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Why haven't you left?

St Mary Magdalene, by Simone MartiniAmerican Episcopalian Marc Nikkel heard this question time and time again during the two decades of his friendship with and work among the nearly five million Jieng (Dinka)* people of the southern Sudan. Born a Mennonite in California, Nikkel became an Anglican as an adult and traveled to the Sudan in 1981 to serve as a teacher at Bishop Gwynne College, the theological college of the Episcopal Church of the Sudan. The first years of his work as a missionary and educator were peaceful, and his recollections of the period are filled with hope and possibility. By the middle of the decade, open warfare threatened the lives of his students and their families. By 1987, Marc Nikkel and three fellow-foreigners on the staff of the college were kidnapped by the Sudanese People's Liberation Army. He was held prisoner on a long trek through remote parts of the southern Sudan for several weeks before being released in northern Kenya. It was in this harrowing context that people—including his captors—asked Why haven't you left?

Nikkel answers this question directly in a newly-published collection of his letters to friends and family:

Above and over all is the Creator God brooding, listening, intently gazing on all that occurs. Under his eye none is bereft. None is orphaned. The compassionate, creating Father is attentive to each loss, each soul that dies, be it that of a young soldier, infant babe, or destitute widow, whether by bullet or through starvation: each is known and beloved. With confidence we affirm that Christ will intervene, will arbitrate and establish that glorious peace which is longing to be born.

Throughout our wilderness wanderings with the SPLA, both of these dimensions seemed to encompass us: the battle that has left two million corpses in its wake, and the awareness of a compassionate God who knows all and is concerned with each life's demise. It is this mystery that held me, this enigma that transfixed me. God is intimately present even amidst what appears to be his utter abandonment. Transfixed, I could not leave. That is why I stayed.

After his release from captivity, Nikkel continued teaching in Kenya for a year before going to Scotland for doctoral studies. But the transfixing, transfiguring love of God he found in the Sudanese wilderness drew him back to Africa over and over during the 1990s. He served as an advisor and theological educator to a church that grew in the midst of intense civil war from four dioceses in 1976 to 24 dioceses in 1999. In his last years, he traveled still with nomadic tribes in the Sudan, attempting to broker peace agreements among warring factions of the Jieng and Nuer peoples.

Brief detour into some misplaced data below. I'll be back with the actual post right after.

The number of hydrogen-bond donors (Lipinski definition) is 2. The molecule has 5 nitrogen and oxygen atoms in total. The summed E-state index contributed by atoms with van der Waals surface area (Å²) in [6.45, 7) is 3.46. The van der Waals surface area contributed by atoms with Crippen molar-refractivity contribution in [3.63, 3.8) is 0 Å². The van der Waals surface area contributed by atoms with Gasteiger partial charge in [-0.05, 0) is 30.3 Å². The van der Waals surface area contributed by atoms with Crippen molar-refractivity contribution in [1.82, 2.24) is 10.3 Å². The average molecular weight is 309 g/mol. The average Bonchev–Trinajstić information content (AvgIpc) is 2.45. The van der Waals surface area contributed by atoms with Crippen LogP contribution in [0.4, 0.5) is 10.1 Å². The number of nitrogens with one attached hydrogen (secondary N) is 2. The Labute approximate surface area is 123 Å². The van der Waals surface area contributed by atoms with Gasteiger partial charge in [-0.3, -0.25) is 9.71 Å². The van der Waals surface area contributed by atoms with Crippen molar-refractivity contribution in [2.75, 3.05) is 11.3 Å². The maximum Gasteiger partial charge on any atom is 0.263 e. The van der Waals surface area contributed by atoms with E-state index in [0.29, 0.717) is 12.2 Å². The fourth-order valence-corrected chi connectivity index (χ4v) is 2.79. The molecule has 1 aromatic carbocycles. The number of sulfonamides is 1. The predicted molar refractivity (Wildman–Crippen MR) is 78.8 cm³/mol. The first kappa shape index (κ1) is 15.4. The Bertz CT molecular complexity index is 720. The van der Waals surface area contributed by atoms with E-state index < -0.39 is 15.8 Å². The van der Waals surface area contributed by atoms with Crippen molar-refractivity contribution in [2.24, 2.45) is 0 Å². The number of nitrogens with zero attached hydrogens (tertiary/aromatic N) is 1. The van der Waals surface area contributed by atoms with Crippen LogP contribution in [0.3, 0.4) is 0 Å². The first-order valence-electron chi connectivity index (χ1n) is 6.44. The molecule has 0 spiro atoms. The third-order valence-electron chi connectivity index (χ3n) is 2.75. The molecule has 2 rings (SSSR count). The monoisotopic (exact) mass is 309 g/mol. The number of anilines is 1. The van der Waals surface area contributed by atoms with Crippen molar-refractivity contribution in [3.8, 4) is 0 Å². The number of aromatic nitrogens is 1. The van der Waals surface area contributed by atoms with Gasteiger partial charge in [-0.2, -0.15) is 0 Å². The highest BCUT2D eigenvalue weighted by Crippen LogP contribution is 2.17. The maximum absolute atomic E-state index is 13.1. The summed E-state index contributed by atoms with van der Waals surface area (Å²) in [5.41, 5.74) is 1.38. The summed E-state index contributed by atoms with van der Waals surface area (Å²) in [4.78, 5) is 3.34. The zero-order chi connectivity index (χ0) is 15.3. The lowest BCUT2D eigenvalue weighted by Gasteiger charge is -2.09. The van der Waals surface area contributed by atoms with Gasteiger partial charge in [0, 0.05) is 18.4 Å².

When Nikkel died in 2000 at the young age of 50, after a two-year battle with cancer, he was mourned on at least three continents and eulogized by the Archbishop of Canterbury. Made a deacon in the United States, ordained to the priesthood in the Sudan, and supported by the Episcopal Church USA as well as the English Church Mission Society, he embodied in his ministry a global communion of fruitful Christian witness, stedfastness and integrity. His life story, as told through his truly apostolic letters, is gripping. It is the story of a heart broken, alabaster jar-like, so that the love within it could be poured out more and more. It is the story of a world where calories are sought-after commodities rather than things to be spurned and burned away frantically; a world where faith is costly; a world where one's pew-neighbours one Sunday (if there are pews) may be gone the next; and where love can bloom in the parched desert of war-torn, cracked earth, if only it is planted, tended and watered.

If you are wearied by Anglican internet life and its sex-centric headlines—and the burden of them really is intolerable—we know of no better antidote and perspective-changer than Marc Nikkel and the Jieng Anglicans. Their lives are modern, apostolic, Anglican, globally interconnected, and the fruits of a living Christian body that is healthy where the world is at its worst. They are a perfect companion for us all this Lent.

See you next week.

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Last updated: 4 March 2007

* English-speakers usually refer to this group of people as the Dinka, but they call themselves the Jieng and so did Marc Nikkel.

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